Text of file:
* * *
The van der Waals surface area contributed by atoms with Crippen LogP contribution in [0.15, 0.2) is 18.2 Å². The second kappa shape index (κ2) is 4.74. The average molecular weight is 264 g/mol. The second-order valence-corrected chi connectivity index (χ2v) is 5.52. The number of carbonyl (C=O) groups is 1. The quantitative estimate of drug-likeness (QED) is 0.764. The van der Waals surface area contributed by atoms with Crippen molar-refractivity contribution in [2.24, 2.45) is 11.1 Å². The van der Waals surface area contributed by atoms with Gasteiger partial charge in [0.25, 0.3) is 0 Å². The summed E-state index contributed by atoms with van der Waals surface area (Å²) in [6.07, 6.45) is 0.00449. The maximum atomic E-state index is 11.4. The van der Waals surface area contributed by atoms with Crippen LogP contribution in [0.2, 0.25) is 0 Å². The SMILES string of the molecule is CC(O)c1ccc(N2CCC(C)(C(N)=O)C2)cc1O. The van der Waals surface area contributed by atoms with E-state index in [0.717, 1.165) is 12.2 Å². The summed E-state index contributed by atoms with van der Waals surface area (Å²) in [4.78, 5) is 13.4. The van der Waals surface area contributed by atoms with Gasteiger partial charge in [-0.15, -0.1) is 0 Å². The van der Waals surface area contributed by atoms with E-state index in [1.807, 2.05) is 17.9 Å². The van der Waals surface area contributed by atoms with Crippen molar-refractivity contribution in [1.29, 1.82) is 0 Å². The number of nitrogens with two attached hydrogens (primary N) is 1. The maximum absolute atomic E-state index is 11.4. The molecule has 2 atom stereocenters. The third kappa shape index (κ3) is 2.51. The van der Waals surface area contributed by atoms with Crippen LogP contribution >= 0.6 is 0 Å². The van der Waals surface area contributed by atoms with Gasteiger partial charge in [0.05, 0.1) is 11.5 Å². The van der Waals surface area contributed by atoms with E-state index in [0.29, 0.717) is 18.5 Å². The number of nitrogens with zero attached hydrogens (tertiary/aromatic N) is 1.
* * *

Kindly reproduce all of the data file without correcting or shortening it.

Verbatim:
The van der Waals surface area contributed by atoms with Crippen LogP contribution in [0.15, 0.2) is 18.2 Å². The second kappa shape index (κ2) is 4.74. The average molecular weight is 264 g/mol. The second-order valence-corrected chi connectivity index (χ2v) is 5.52. The number of carbonyl (C=O) groups is 1. The quantitative estimate of drug-likeness (QED) is 0.764. The van der Waals surface area contributed by atoms with Crippen molar-refractivity contribution in [2.24, 2.45) is 11.1 Å². The van der Waals surface area contributed by atoms with Gasteiger partial charge in [0.25, 0.3) is 0 Å². The summed E-state index contributed by atoms with van der Waals surface area (Å²) in [6.07, 6.45) is 0.00449. The maximum atomic E-state index is 11.4. The van der Waals surface area contributed by atoms with Crippen LogP contribution in [0.2, 0.25) is 0 Å². The SMILES string of the molecule is CC(O)c1ccc(N2CCC(C)(C(N)=O)C2)cc1O. The van der Waals surface area contributed by atoms with E-state index in [0.717, 1.165) is 12.2 Å². The summed E-state index contributed by atoms with van der Waals surface area (Å²) in [4.78, 5) is 13.4. The van der Waals surface area contributed by atoms with Gasteiger partial charge in [-0.15, -0.1) is 0 Å². The van der Waals surface area contributed by atoms with E-state index in [1.807, 2.05) is 17.9 Å². The van der Waals surface area contributed by atoms with Crippen molar-refractivity contribution in [1.29, 1.82) is 0 Å². The number of nitrogens with two attached hydrogens (primary N) is 1. The maximum absolute atomic E-state index is 11.4. The molecule has 2 atom stereocenters. The third kappa shape index (κ3) is 2.51. The van der Waals surface area contributed by atoms with Crippen LogP contribution >= 0.6 is 0 Å². The van der Waals surface area contributed by atoms with Gasteiger partial charge in [0.05, 0.1) is 11.5 Å². The van der Waals surface area contributed by atoms with E-state index in [0.29, 0.717) is 18.5 Å². The number of nitrogens with zero attached hydrogens (tertiary/aromatic N) is 1.